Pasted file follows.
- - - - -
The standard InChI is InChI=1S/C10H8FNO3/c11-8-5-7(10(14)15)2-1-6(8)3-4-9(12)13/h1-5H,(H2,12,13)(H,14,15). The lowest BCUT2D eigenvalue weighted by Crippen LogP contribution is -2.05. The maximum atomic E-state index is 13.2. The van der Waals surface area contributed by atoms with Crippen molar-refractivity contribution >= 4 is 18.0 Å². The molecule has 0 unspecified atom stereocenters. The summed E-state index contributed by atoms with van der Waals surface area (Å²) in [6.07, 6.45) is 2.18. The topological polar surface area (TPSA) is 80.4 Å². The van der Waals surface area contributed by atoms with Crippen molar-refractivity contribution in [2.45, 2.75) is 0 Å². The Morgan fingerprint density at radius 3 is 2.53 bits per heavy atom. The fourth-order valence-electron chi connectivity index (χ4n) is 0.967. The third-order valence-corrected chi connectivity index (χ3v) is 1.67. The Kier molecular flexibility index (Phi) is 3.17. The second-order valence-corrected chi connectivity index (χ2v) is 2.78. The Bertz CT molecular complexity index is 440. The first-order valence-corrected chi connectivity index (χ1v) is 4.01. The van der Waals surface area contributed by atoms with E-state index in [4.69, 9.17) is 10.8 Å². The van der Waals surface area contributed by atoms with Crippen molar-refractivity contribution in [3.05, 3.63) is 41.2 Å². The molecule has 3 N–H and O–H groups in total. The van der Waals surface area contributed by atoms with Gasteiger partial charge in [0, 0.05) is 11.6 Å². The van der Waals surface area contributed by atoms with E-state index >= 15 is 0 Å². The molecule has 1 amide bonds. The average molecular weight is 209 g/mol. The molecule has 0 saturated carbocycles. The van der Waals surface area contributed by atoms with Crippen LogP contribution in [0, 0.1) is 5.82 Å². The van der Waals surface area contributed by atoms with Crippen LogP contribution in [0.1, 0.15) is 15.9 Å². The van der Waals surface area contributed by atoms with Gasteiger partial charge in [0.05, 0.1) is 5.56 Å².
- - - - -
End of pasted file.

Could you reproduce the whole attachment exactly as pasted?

The standard InChI is InChI=1S/C10H8FNO3/c11-8-5-7(10(14)15)2-1-6(8)3-4-9(12)13/h1-5H,(H2,12,13)(H,14,15). The lowest BCUT2D eigenvalue weighted by Crippen LogP contribution is -2.05. The maximum atomic E-state index is 13.2. The van der Waals surface area contributed by atoms with Crippen molar-refractivity contribution >= 4 is 18.0 Å². The molecule has 0 unspecified atom stereocenters. The summed E-state index contributed by atoms with van der Waals surface area (Å²) in [6.07, 6.45) is 2.18. The topological polar surface area (TPSA) is 80.4 Å². The van der Waals surface area contributed by atoms with Crippen molar-refractivity contribution in [2.45, 2.75) is 0 Å². The Morgan fingerprint density at radius 3 is 2.53 bits per heavy atom. The fourth-order valence-electron chi connectivity index (χ4n) is 0.967. The third-order valence-corrected chi connectivity index (χ3v) is 1.67. The Kier molecular flexibility index (Phi) is 3.17. The second-order valence-corrected chi connectivity index (χ2v) is 2.78. The Bertz CT molecular complexity index is 440. The first-order valence-corrected chi connectivity index (χ1v) is 4.01. The van der Waals surface area contributed by atoms with E-state index in [4.69, 9.17) is 10.8 Å². The van der Waals surface area contributed by atoms with Crippen molar-refractivity contribution in [3.05, 3.63) is 41.2 Å². The molecule has 3 N–H and O–H groups in total. The van der Waals surface area contributed by atoms with Gasteiger partial charge in [0, 0.05) is 11.6 Å². The van der Waals surface area contributed by atoms with E-state index >= 15 is 0 Å². The molecule has 1 amide bonds. The average molecular weight is 209 g/mol. The molecule has 0 saturated carbocycles. The van der Waals surface area contributed by atoms with Crippen LogP contribution in [0, 0.1) is 5.82 Å². The van der Waals surface area contributed by atoms with Crippen LogP contribution in [0.1, 0.15) is 15.9 Å². The van der Waals surface area contributed by atoms with Gasteiger partial charge in [0.05, 0.1) is 5.56 Å².